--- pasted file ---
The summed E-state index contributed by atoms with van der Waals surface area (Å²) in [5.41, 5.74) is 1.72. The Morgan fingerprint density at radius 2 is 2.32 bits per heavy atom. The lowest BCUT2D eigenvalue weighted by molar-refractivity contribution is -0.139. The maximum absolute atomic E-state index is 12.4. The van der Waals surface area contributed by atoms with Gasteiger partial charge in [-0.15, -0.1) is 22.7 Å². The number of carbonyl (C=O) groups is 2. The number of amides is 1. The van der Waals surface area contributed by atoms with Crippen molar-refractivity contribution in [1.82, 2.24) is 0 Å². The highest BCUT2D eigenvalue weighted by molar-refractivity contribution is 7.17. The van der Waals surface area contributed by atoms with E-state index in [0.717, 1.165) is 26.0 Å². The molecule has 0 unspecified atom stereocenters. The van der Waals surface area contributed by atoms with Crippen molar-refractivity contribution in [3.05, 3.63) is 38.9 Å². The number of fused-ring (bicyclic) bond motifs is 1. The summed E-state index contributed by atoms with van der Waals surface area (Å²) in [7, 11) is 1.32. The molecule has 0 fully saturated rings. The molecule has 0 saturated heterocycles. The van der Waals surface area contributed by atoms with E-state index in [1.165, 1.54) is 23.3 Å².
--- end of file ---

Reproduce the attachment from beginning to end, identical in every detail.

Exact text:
The summed E-state index contributed by atoms with van der Waals surface area (Å²) in [5.41, 5.74) is 1.72. The Morgan fingerprint density at radius 2 is 2.32 bits per heavy atom. The lowest BCUT2D eigenvalue weighted by molar-refractivity contribution is -0.139. The maximum absolute atomic E-state index is 12.4. The van der Waals surface area contributed by atoms with Gasteiger partial charge in [-0.15, -0.1) is 22.7 Å². The number of carbonyl (C=O) groups is 2. The number of amides is 1. The van der Waals surface area contributed by atoms with Crippen molar-refractivity contribution in [1.82, 2.24) is 0 Å². The highest BCUT2D eigenvalue weighted by molar-refractivity contribution is 7.17. The van der Waals surface area contributed by atoms with E-state index in [0.717, 1.165) is 26.0 Å². The molecule has 0 unspecified atom stereocenters. The van der Waals surface area contributed by atoms with Crippen molar-refractivity contribution in [3.05, 3.63) is 38.9 Å². The number of fused-ring (bicyclic) bond motifs is 1. The summed E-state index contributed by atoms with van der Waals surface area (Å²) in [7, 11) is 1.32. The molecule has 0 fully saturated rings. The molecule has 0 saturated heterocycles. The van der Waals surface area contributed by atoms with E-state index in [1.165, 1.54) is 23.3 Å².